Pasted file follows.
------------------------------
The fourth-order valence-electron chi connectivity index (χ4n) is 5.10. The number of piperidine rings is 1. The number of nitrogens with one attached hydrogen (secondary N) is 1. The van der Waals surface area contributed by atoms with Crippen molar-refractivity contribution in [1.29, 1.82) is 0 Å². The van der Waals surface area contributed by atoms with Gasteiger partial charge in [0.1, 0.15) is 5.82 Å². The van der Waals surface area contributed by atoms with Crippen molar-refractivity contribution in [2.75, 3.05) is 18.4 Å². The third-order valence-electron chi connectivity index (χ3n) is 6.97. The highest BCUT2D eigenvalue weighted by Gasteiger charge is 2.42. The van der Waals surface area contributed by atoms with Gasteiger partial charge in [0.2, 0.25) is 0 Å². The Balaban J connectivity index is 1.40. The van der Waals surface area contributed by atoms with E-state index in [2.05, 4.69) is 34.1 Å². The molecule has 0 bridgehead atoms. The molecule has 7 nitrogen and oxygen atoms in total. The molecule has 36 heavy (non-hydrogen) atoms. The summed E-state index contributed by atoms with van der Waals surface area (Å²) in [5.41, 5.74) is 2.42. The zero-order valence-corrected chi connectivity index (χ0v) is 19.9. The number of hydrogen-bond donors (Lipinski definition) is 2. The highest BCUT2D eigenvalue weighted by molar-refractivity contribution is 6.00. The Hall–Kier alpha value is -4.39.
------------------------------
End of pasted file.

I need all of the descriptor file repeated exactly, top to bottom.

The fourth-order valence-electron chi connectivity index (χ4n) is 5.10. The number of piperidine rings is 1. The number of nitrogens with one attached hydrogen (secondary N) is 1. The van der Waals surface area contributed by atoms with Crippen molar-refractivity contribution in [1.29, 1.82) is 0 Å². The van der Waals surface area contributed by atoms with Gasteiger partial charge in [0.1, 0.15) is 5.82 Å². The van der Waals surface area contributed by atoms with Crippen molar-refractivity contribution in [2.75, 3.05) is 18.4 Å². The third-order valence-electron chi connectivity index (χ3n) is 6.97. The highest BCUT2D eigenvalue weighted by Gasteiger charge is 2.42. The van der Waals surface area contributed by atoms with Gasteiger partial charge in [0.2, 0.25) is 0 Å². The Balaban J connectivity index is 1.40. The van der Waals surface area contributed by atoms with E-state index in [2.05, 4.69) is 34.1 Å². The molecule has 0 bridgehead atoms. The molecule has 7 nitrogen and oxygen atoms in total. The molecule has 36 heavy (non-hydrogen) atoms. The summed E-state index contributed by atoms with van der Waals surface area (Å²) in [5.41, 5.74) is 2.42. The zero-order valence-corrected chi connectivity index (χ0v) is 19.9. The number of hydrogen-bond donors (Lipinski definition) is 2. The highest BCUT2D eigenvalue weighted by molar-refractivity contribution is 6.00. The Hall–Kier alpha value is -4.39.